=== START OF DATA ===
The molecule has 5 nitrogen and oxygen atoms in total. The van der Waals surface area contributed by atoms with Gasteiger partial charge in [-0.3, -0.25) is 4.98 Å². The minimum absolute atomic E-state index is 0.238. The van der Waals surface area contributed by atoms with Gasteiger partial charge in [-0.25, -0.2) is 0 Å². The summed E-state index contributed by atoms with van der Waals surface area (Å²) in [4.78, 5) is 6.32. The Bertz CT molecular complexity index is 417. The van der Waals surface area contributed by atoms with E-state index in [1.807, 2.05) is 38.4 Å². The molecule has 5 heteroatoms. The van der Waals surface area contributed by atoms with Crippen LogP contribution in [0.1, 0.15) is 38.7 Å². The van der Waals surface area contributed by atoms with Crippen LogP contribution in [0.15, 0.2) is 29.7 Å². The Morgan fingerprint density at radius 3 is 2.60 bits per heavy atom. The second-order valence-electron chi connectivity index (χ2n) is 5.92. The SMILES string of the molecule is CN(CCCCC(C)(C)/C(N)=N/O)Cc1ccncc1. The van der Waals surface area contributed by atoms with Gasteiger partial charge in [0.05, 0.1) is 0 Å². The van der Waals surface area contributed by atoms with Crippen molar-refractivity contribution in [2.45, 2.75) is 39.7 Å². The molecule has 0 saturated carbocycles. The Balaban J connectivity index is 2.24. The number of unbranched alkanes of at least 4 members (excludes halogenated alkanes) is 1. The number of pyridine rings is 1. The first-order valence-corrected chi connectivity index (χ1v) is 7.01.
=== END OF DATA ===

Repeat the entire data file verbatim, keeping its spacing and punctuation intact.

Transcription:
The molecule has 5 nitrogen and oxygen atoms in total. The van der Waals surface area contributed by atoms with Gasteiger partial charge in [-0.3, -0.25) is 4.98 Å². The minimum absolute atomic E-state index is 0.238. The van der Waals surface area contributed by atoms with Gasteiger partial charge in [-0.25, -0.2) is 0 Å². The summed E-state index contributed by atoms with van der Waals surface area (Å²) in [4.78, 5) is 6.32. The Bertz CT molecular complexity index is 417. The van der Waals surface area contributed by atoms with E-state index in [1.807, 2.05) is 38.4 Å². The molecule has 5 heteroatoms. The van der Waals surface area contributed by atoms with Crippen LogP contribution in [0.1, 0.15) is 38.7 Å². The van der Waals surface area contributed by atoms with Crippen LogP contribution in [0.15, 0.2) is 29.7 Å². The Morgan fingerprint density at radius 3 is 2.60 bits per heavy atom. The second-order valence-electron chi connectivity index (χ2n) is 5.92. The SMILES string of the molecule is CN(CCCCC(C)(C)/C(N)=N/O)Cc1ccncc1. The van der Waals surface area contributed by atoms with Gasteiger partial charge in [0.05, 0.1) is 0 Å². The van der Waals surface area contributed by atoms with Crippen molar-refractivity contribution in [2.45, 2.75) is 39.7 Å². The molecule has 0 saturated carbocycles. The Balaban J connectivity index is 2.24. The number of unbranched alkanes of at least 4 members (excludes halogenated alkanes) is 1. The number of pyridine rings is 1. The first-order valence-corrected chi connectivity index (χ1v) is 7.01.